Taiwanese regulators on Tuesday rejected Primus Financial Holdings' planned purchase of AIG's Taiwan life insurance unit amid concerns that the Cayman Island-based firm may be backed by funds from rival China.
American International Group Inc. announced the sale of the Taipei-based Nan Shan Life Insurance Co. in October 2009 to an investor group led by Primus Financial Holdings Ltd. for about $2.15 billion. Since its 2008 U.S. government bailout, the New York-based insurer has twice tried to sell Nan Shan.
On Tuesday, Taiwan's Vice Economics Minister Huang Chung-chiu said Primus can file an appeal to authorities in 30 days, but did not elaborate on the rejection of its application.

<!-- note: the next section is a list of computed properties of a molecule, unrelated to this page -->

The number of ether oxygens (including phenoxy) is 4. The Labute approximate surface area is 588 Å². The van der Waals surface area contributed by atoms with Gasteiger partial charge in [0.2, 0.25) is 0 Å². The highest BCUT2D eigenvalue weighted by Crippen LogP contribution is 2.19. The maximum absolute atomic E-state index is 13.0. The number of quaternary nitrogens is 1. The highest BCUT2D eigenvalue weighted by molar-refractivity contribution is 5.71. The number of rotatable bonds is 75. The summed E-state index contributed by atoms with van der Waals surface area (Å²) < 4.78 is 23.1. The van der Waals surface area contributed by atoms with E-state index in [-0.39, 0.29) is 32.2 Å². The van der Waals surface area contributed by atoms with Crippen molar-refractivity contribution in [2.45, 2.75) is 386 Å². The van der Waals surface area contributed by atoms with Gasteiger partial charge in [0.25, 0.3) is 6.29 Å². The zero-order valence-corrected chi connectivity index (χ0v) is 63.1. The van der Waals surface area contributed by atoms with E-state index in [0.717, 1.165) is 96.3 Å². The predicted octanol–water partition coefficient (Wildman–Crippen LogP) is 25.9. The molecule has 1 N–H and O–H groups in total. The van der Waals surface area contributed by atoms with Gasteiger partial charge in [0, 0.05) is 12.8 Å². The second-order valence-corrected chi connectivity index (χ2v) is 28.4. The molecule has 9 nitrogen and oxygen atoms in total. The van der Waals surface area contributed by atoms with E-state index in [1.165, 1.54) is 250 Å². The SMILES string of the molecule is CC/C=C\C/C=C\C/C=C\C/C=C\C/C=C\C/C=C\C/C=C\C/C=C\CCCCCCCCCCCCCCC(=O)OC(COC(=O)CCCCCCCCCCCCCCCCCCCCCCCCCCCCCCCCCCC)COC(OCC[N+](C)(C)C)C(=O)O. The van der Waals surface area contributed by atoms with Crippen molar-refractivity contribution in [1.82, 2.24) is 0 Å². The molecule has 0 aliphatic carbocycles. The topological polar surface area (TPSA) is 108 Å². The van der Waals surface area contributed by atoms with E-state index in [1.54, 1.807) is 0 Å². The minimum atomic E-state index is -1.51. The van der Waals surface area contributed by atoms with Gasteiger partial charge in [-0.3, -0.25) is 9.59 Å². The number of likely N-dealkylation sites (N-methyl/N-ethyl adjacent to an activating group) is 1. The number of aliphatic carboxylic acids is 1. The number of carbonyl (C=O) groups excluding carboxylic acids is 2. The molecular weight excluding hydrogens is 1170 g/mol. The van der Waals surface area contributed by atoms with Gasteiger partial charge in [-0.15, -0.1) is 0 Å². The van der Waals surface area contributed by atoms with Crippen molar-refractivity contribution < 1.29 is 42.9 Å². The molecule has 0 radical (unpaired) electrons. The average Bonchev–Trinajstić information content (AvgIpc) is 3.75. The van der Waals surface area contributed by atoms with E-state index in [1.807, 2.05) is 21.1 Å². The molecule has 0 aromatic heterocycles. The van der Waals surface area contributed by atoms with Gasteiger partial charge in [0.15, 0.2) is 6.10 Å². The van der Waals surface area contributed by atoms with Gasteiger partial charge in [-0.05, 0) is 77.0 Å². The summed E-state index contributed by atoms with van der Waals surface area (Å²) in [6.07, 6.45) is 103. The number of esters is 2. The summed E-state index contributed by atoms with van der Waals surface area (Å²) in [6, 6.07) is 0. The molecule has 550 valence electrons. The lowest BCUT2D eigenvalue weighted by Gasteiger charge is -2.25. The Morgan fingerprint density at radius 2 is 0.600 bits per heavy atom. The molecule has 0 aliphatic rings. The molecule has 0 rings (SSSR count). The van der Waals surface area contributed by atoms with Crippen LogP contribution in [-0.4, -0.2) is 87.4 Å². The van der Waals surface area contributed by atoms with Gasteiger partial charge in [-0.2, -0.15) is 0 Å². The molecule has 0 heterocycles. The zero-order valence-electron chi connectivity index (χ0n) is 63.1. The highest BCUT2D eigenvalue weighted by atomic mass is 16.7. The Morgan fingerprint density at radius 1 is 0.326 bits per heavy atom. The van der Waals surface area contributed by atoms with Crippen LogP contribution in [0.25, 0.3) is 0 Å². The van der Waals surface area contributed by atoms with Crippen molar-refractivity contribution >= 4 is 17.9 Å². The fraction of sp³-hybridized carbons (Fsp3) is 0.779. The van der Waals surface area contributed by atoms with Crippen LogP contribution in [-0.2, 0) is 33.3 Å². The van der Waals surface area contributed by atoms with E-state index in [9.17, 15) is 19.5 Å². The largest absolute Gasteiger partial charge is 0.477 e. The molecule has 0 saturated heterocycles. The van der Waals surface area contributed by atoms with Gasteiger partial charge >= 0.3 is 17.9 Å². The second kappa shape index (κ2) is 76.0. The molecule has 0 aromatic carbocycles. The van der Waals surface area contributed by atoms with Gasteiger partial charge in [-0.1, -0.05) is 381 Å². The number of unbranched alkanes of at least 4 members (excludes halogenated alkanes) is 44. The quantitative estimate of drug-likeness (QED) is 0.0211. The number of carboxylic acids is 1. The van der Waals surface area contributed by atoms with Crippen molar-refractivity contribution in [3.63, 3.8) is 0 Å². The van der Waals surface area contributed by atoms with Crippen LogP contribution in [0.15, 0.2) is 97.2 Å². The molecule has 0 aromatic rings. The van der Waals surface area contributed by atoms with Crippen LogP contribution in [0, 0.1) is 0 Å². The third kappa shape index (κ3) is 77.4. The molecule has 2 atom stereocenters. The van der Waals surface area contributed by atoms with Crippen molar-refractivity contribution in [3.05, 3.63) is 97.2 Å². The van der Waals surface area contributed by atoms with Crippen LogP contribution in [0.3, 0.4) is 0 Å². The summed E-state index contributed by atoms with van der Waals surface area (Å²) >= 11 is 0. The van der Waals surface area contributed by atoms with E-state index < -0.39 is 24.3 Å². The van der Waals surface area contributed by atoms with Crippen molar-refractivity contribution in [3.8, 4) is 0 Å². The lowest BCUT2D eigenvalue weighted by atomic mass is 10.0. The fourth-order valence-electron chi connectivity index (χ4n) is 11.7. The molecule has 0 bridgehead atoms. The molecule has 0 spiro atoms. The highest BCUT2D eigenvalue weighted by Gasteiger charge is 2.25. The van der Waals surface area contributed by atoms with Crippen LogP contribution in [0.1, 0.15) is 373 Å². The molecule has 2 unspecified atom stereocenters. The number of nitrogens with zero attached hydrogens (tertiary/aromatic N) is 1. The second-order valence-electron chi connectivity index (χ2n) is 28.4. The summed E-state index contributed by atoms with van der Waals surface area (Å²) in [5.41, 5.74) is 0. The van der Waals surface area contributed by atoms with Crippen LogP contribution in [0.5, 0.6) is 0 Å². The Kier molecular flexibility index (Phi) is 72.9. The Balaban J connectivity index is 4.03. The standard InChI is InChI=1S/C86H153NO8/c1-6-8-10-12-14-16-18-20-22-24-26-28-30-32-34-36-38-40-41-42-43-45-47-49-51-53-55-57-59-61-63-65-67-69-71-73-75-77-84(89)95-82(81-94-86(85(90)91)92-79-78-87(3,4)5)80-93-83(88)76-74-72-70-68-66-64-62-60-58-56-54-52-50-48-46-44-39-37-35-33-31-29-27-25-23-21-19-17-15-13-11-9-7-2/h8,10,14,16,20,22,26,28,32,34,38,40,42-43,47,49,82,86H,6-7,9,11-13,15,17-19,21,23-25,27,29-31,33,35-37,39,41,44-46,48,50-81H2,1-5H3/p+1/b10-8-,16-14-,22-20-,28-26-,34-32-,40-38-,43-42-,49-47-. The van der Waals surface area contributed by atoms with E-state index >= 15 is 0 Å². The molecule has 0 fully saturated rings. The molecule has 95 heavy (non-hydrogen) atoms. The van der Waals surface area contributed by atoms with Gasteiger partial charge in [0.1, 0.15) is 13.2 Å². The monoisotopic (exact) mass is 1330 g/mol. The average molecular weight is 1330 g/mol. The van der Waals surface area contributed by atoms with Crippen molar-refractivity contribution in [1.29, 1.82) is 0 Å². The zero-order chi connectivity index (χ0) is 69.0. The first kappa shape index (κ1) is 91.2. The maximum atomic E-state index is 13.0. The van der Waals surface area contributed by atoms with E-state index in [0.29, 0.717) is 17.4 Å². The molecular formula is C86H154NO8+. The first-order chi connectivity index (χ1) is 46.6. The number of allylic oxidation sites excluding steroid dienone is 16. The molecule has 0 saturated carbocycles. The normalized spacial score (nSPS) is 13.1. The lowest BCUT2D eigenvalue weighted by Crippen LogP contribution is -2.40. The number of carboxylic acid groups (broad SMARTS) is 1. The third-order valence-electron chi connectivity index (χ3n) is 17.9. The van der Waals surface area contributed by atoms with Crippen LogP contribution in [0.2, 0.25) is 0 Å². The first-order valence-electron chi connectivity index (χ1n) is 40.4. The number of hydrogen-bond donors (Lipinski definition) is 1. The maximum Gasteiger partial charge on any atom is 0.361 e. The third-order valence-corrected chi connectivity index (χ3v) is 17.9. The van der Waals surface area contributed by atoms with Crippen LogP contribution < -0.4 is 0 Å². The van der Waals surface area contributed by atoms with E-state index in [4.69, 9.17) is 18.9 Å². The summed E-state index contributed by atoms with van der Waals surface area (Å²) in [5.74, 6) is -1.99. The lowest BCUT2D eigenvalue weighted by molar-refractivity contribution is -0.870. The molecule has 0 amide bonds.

Primus has previously denied having a Chinese sponsor.
Chang Ming-pin, an official with Taiwan's Investment Commission, said the purchase was rejected partly because Primus has named several new shareholders over the past months, raising concerns about the stability of its operations.
Taiwan law prohibits Chinese investment in the financial sector, even though the self-ruled island has relaxed controls on Chinese investment in the industrial sector under warming ties with its rival.
Taiwan and China split amid civil war in 1949, and the island is sensitive about losing control of its economy to Beijing.
Chinatrust Financial Holding Co., Taiwan's third-largest financial company, has expressed an interest in buying Nan Shan.
Nan Shan's union has demanded that any new buyer ensure the job security of its 40,000 employees.
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